Boosting European education: EU's plan for a European diploma explained

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  • books and diploma
Published on 2024-04-17 at 08:00 by Asaël Häzaq
To stand out on the international job market and further strengthen the position of the European Union, the European Commission announced the creation of a European diploma. What does this mean for potential international students in Europe?

The European diploma concept explained

On March 27, 2024, the European Commission adopted a series of measures to promote the education systems of European Union (EU) member states. While international student mobility has increased since the reopening of borders, a battle is raging between the EU and other countries favored by international students, led by Canada and the United States. Eventually, these support measures will lead to the creation of a European diploma.

The European Commission's plan is based on two pillars: recognition of a high-quality European higher education system and ensuring stable and sustainable career opportunities in higher education.

The proposed European diploma will not replace any existing diploma. Instead, it's all about creating a new diploma that will be awarded at the end of a specific course. The European Commission speaks of transnational programs (bachelor's, master's, doctorate) that would be automatically recognized in all EU countries. Member states will agree on the programs and criteria for creating the diploma. A group of European universities will participate in the awarding of the diploma on a voluntary basis.

What's the purpose of a European diploma?

At a time when the EU, shaken on all sides, is anxiously awaiting the forthcoming European elections, the Commission wants to send out a strong signal. Originally conceived as a purely economic entity, the European Union has evolved into a social and cultural union. By creating this new diploma, the Commission wants to remind people that there is a European identity. Belonging to the EU must be defended by all Member States and lived in every country at every level. Education, as a key place for the transmission of knowledge, is the ideal place to promote European identity.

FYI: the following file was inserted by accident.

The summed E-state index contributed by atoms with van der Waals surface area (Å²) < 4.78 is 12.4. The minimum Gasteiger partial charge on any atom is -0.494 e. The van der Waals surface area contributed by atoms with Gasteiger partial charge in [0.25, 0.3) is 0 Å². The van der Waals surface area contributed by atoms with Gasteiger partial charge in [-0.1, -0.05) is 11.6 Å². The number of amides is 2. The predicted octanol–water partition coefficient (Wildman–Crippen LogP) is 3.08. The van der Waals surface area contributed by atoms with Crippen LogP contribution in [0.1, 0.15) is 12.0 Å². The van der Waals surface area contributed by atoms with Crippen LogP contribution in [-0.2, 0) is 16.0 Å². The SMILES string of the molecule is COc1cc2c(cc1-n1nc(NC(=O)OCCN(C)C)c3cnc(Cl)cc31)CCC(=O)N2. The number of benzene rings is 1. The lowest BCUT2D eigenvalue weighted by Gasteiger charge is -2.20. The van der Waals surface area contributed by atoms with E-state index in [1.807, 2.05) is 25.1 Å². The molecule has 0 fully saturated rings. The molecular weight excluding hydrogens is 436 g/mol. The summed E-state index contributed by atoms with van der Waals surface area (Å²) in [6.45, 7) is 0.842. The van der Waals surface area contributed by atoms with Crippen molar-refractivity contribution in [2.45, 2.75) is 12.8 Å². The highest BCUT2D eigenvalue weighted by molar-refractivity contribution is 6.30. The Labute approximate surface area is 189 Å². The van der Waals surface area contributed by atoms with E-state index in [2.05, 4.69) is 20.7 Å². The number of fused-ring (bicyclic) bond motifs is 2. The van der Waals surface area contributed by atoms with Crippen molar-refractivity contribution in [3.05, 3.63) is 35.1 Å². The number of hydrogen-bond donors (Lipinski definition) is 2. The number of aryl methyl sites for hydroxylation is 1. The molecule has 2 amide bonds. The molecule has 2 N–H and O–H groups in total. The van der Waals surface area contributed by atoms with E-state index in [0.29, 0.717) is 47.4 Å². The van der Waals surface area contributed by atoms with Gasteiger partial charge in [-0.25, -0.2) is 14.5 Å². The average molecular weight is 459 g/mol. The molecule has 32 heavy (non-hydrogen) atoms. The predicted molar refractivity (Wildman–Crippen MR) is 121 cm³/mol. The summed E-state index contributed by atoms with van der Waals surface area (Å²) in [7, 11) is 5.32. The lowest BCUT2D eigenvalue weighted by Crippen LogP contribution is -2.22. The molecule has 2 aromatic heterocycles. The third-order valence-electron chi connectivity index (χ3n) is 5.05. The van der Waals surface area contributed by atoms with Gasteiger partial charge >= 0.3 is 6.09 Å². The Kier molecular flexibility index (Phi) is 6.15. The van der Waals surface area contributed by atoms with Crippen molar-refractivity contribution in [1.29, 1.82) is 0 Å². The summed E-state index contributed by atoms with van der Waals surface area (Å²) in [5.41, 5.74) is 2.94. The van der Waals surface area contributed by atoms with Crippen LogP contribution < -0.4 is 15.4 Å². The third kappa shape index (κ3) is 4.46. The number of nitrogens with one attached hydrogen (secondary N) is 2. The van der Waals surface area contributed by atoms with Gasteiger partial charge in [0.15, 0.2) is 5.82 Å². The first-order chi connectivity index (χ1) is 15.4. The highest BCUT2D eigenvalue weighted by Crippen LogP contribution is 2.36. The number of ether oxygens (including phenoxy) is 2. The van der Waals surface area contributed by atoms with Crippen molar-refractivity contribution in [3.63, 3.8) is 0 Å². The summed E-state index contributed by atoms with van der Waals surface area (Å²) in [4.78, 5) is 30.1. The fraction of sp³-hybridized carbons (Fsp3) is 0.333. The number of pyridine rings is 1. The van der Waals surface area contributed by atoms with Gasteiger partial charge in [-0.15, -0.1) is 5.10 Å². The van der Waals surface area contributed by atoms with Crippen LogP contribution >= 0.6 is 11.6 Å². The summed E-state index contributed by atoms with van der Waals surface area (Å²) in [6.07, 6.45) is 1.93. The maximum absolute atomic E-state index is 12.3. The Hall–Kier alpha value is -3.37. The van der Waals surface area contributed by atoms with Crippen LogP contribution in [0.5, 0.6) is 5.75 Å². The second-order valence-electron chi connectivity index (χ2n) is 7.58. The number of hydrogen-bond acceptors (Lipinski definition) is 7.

Much more than a symbol, this new diploma also aims to bring the universities of the Member States closer together, both academically and in terms of research. The economic aspect is not far behind. Cooperation between Member States will enable them to better train tomorrow's European talent.

Why would students go to another continent when the knowledge and education they seek are in the EU? Overall, the European diploma is designed to speed up student mobility within the EU. This "universal diploma" should make European universities more attractive. With their transdisciplinary knowledge, new European graduates will also be more attractive in the European labor market, as they will be more in line with employers' expectations. This should make recruitment way easier, thus responding to talent shortage issues.

How will the EC create a European diploma?

Dealing with the different education systems in the EU is not an easy task.

The European Commission has opted for two approaches:

  • The first approach is to award a "European preparatory label". This would not be a diploma, but a certificate labeling the diploma obtained as "European". This label would be awarded to university courses that meet criteria defined in advance by the Commission.
  • The second approach is to create a European diploma. This diploma would be awarded by the universities of several countries or by a European representative appointed by the universities (a European representative position would be created specifically for this purpose).

The European Commission stresses the importance of developing transnational higher education. The EU continues to face labor shortages in key economic sectors. One of the Commission's priorities is to promote and train European workers and make them attractive in the European labor market. The Commission will increase its support to the Erasmus+ program and other European bodies working to promote international student mobility and knowledge sharing at the European level.